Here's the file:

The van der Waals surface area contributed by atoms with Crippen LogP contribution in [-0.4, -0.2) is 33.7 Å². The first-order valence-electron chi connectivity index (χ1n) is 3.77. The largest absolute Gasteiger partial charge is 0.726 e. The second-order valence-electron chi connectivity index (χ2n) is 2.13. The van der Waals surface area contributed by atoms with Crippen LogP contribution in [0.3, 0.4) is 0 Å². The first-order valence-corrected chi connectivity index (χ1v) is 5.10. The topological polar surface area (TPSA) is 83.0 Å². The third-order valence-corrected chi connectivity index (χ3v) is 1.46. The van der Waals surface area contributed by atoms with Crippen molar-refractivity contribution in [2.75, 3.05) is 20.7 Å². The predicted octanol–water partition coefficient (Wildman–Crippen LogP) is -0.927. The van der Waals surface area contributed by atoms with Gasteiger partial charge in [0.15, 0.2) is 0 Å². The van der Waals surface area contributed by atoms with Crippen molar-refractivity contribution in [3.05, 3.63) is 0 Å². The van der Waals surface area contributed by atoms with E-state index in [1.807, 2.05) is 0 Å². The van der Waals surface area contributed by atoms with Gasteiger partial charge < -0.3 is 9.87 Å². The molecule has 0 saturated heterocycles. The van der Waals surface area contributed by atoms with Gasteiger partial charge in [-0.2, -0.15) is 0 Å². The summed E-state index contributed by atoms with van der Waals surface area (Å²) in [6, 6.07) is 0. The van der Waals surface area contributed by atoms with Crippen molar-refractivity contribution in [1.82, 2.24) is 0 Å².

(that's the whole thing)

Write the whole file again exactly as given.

The van der Waals surface area contributed by atoms with Crippen LogP contribution in [-0.4, -0.2) is 33.7 Å². The first-order valence-electron chi connectivity index (χ1n) is 3.77. The largest absolute Gasteiger partial charge is 0.726 e. The second-order valence-electron chi connectivity index (χ2n) is 2.13. The van der Waals surface area contributed by atoms with Crippen LogP contribution in [0.3, 0.4) is 0 Å². The first-order valence-corrected chi connectivity index (χ1v) is 5.10. The topological polar surface area (TPSA) is 83.0 Å². The third-order valence-corrected chi connectivity index (χ3v) is 1.46. The van der Waals surface area contributed by atoms with Crippen molar-refractivity contribution in [2.75, 3.05) is 20.7 Å². The predicted octanol–water partition coefficient (Wildman–Crippen LogP) is -0.927. The van der Waals surface area contributed by atoms with Gasteiger partial charge in [0.15, 0.2) is 0 Å². The van der Waals surface area contributed by atoms with Crippen molar-refractivity contribution in [3.05, 3.63) is 0 Å². The van der Waals surface area contributed by atoms with E-state index in [1.807, 2.05) is 0 Å². The van der Waals surface area contributed by atoms with Gasteiger partial charge < -0.3 is 9.87 Å². The molecule has 0 saturated heterocycles. The van der Waals surface area contributed by atoms with Gasteiger partial charge in [-0.2, -0.15) is 0 Å². The summed E-state index contributed by atoms with van der Waals surface area (Å²) in [6, 6.07) is 0. The van der Waals surface area contributed by atoms with Crippen molar-refractivity contribution in [1.82, 2.24) is 0 Å².